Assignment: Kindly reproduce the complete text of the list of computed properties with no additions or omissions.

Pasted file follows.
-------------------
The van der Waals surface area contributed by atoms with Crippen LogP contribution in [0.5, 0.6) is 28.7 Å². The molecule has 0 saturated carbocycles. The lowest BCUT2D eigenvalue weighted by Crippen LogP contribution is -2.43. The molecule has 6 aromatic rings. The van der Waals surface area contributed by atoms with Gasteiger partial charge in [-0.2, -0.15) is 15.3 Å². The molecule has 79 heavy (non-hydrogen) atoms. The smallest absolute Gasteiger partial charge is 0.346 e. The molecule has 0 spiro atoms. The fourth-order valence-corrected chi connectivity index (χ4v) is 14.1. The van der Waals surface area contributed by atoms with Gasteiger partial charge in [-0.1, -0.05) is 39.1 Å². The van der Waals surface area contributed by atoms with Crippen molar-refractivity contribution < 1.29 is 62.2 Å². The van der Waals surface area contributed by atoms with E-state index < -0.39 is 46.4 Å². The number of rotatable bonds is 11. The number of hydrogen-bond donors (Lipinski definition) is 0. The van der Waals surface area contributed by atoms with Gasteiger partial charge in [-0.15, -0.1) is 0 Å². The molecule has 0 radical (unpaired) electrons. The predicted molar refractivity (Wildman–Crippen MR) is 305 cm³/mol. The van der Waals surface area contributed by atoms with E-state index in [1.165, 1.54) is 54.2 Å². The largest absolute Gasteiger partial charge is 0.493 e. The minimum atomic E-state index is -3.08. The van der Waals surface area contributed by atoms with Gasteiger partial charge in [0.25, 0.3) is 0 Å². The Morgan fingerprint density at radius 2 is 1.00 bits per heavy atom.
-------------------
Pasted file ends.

The van der Waals surface area contributed by atoms with Crippen LogP contribution in [0.5, 0.6) is 28.7 Å². The molecule has 0 saturated carbocycles. The lowest BCUT2D eigenvalue weighted by Crippen LogP contribution is -2.43. The molecule has 6 aromatic rings. The van der Waals surface area contributed by atoms with Gasteiger partial charge in [-0.2, -0.15) is 15.3 Å². The molecule has 79 heavy (non-hydrogen) atoms. The smallest absolute Gasteiger partial charge is 0.346 e. The molecule has 0 spiro atoms. The fourth-order valence-corrected chi connectivity index (χ4v) is 14.1. The van der Waals surface area contributed by atoms with Gasteiger partial charge in [-0.1, -0.05) is 39.1 Å². The van der Waals surface area contributed by atoms with Crippen molar-refractivity contribution < 1.29 is 62.2 Å². The van der Waals surface area contributed by atoms with E-state index < -0.39 is 46.4 Å². The number of rotatable bonds is 11. The number of hydrogen-bond donors (Lipinski definition) is 0. The van der Waals surface area contributed by atoms with Gasteiger partial charge in [-0.15, -0.1) is 0 Å². The molecule has 0 radical (unpaired) electrons. The predicted molar refractivity (Wildman–Crippen MR) is 305 cm³/mol. The van der Waals surface area contributed by atoms with E-state index in [1.165, 1.54) is 54.2 Å². The largest absolute Gasteiger partial charge is 0.493 e. The minimum atomic E-state index is -3.08. The van der Waals surface area contributed by atoms with Gasteiger partial charge in [0.25, 0.3) is 0 Å². The Morgan fingerprint density at radius 2 is 1.00 bits per heavy atom.